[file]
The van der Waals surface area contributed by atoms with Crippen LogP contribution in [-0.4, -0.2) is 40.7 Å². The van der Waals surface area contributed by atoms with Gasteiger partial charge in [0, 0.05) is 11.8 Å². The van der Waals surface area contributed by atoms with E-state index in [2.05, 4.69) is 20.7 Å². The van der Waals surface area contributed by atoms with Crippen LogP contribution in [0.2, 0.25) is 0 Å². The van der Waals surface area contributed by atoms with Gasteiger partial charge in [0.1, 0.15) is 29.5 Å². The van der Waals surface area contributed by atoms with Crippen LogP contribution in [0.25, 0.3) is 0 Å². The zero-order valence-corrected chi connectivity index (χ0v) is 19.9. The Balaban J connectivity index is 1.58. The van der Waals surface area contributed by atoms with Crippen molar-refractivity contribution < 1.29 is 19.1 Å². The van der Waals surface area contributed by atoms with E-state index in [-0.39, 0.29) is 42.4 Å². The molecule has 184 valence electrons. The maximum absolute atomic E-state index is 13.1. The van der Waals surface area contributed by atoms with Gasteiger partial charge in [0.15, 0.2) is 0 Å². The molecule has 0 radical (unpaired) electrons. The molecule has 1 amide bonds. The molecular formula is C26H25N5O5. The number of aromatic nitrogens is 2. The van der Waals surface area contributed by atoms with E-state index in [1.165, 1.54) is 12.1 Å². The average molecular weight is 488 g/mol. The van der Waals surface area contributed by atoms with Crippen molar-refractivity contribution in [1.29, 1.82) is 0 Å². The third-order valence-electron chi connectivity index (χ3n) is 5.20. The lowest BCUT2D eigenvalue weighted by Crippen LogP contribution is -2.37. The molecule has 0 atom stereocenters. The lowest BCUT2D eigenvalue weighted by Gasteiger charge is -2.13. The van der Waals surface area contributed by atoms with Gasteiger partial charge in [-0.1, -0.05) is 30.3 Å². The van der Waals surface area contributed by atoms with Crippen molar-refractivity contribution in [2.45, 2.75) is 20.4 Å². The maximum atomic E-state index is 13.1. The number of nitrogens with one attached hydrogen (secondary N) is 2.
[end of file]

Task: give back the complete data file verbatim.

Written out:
The van der Waals surface area contributed by atoms with Crippen LogP contribution in [-0.4, -0.2) is 40.7 Å². The van der Waals surface area contributed by atoms with Gasteiger partial charge in [0, 0.05) is 11.8 Å². The van der Waals surface area contributed by atoms with E-state index in [2.05, 4.69) is 20.7 Å². The van der Waals surface area contributed by atoms with Crippen LogP contribution in [0.2, 0.25) is 0 Å². The van der Waals surface area contributed by atoms with Gasteiger partial charge in [0.1, 0.15) is 29.5 Å². The van der Waals surface area contributed by atoms with Crippen LogP contribution in [0.25, 0.3) is 0 Å². The zero-order valence-corrected chi connectivity index (χ0v) is 19.9. The Balaban J connectivity index is 1.58. The van der Waals surface area contributed by atoms with Crippen molar-refractivity contribution < 1.29 is 19.1 Å². The van der Waals surface area contributed by atoms with E-state index in [-0.39, 0.29) is 42.4 Å². The molecule has 184 valence electrons. The maximum absolute atomic E-state index is 13.1. The van der Waals surface area contributed by atoms with Gasteiger partial charge in [0.15, 0.2) is 0 Å². The molecule has 0 radical (unpaired) electrons. The molecule has 1 amide bonds. The molecular formula is C26H25N5O5. The number of aromatic nitrogens is 2. The van der Waals surface area contributed by atoms with E-state index in [1.165, 1.54) is 12.1 Å². The average molecular weight is 488 g/mol. The van der Waals surface area contributed by atoms with Crippen molar-refractivity contribution in [1.29, 1.82) is 0 Å². The third-order valence-electron chi connectivity index (χ3n) is 5.20. The lowest BCUT2D eigenvalue weighted by Crippen LogP contribution is -2.37. The molecule has 0 atom stereocenters. The lowest BCUT2D eigenvalue weighted by Gasteiger charge is -2.13. The van der Waals surface area contributed by atoms with Gasteiger partial charge in [-0.1, -0.05) is 30.3 Å². The van der Waals surface area contributed by atoms with Crippen molar-refractivity contribution in [2.45, 2.75) is 20.4 Å². The maximum atomic E-state index is 13.1. The number of nitrogens with one attached hydrogen (secondary N) is 2.